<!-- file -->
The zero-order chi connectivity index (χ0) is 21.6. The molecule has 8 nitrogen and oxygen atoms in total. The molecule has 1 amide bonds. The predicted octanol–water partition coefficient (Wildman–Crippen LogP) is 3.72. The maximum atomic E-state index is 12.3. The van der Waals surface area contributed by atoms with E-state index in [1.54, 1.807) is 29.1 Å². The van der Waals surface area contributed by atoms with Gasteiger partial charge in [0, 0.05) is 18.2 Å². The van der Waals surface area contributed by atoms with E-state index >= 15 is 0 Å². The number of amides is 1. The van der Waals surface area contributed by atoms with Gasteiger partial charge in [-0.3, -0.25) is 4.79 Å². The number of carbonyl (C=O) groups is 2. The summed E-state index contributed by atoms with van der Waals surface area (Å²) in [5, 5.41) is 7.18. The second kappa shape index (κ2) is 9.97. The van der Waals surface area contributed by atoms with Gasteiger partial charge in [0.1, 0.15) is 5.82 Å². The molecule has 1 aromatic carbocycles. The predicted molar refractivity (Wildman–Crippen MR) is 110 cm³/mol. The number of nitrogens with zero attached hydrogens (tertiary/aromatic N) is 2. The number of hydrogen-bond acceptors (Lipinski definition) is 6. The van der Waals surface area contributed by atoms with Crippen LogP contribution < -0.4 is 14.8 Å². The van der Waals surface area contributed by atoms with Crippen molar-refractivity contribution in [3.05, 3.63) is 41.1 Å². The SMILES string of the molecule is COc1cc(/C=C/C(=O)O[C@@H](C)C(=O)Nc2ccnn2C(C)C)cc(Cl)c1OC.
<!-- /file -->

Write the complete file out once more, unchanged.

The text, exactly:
The zero-order chi connectivity index (χ0) is 21.6. The molecule has 8 nitrogen and oxygen atoms in total. The molecule has 1 amide bonds. The predicted octanol–water partition coefficient (Wildman–Crippen LogP) is 3.72. The maximum atomic E-state index is 12.3. The van der Waals surface area contributed by atoms with E-state index in [1.54, 1.807) is 29.1 Å². The van der Waals surface area contributed by atoms with Gasteiger partial charge in [0, 0.05) is 18.2 Å². The van der Waals surface area contributed by atoms with E-state index >= 15 is 0 Å². The number of amides is 1. The van der Waals surface area contributed by atoms with Gasteiger partial charge in [-0.3, -0.25) is 4.79 Å². The number of carbonyl (C=O) groups is 2. The summed E-state index contributed by atoms with van der Waals surface area (Å²) in [5, 5.41) is 7.18. The second kappa shape index (κ2) is 9.97. The van der Waals surface area contributed by atoms with Gasteiger partial charge in [0.1, 0.15) is 5.82 Å². The molecule has 1 aromatic carbocycles. The predicted molar refractivity (Wildman–Crippen MR) is 110 cm³/mol. The number of nitrogens with zero attached hydrogens (tertiary/aromatic N) is 2. The number of hydrogen-bond acceptors (Lipinski definition) is 6. The van der Waals surface area contributed by atoms with Crippen LogP contribution < -0.4 is 14.8 Å². The van der Waals surface area contributed by atoms with Crippen molar-refractivity contribution in [3.05, 3.63) is 41.1 Å². The SMILES string of the molecule is COc1cc(/C=C/C(=O)O[C@@H](C)C(=O)Nc2ccnn2C(C)C)cc(Cl)c1OC.